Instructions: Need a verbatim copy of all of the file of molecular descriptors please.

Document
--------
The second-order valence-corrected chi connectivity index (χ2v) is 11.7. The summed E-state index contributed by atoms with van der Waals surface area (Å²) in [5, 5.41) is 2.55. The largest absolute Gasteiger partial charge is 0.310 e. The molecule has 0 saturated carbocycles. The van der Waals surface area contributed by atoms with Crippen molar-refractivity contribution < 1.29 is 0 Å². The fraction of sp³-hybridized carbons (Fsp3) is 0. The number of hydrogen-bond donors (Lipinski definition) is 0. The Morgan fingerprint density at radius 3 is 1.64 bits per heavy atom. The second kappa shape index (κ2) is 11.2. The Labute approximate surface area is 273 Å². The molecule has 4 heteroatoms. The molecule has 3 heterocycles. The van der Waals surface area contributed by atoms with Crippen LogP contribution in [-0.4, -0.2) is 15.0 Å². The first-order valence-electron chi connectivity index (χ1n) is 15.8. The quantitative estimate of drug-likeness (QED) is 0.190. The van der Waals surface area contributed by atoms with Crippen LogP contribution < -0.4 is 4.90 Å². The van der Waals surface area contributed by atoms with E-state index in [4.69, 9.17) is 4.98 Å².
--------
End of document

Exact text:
The second-order valence-corrected chi connectivity index (χ2v) is 11.7. The summed E-state index contributed by atoms with van der Waals surface area (Å²) in [5, 5.41) is 2.55. The largest absolute Gasteiger partial charge is 0.310 e. The molecule has 0 saturated carbocycles. The van der Waals surface area contributed by atoms with Crippen molar-refractivity contribution < 1.29 is 0 Å². The fraction of sp³-hybridized carbons (Fsp3) is 0. The number of hydrogen-bond donors (Lipinski definition) is 0. The Morgan fingerprint density at radius 3 is 1.64 bits per heavy atom. The second kappa shape index (κ2) is 11.2. The Labute approximate surface area is 273 Å². The molecule has 4 heteroatoms. The molecule has 3 heterocycles. The van der Waals surface area contributed by atoms with Crippen LogP contribution in [-0.4, -0.2) is 15.0 Å². The first-order valence-electron chi connectivity index (χ1n) is 15.8. The quantitative estimate of drug-likeness (QED) is 0.190. The van der Waals surface area contributed by atoms with Crippen LogP contribution < -0.4 is 4.90 Å². The van der Waals surface area contributed by atoms with E-state index in [4.69, 9.17) is 4.98 Å².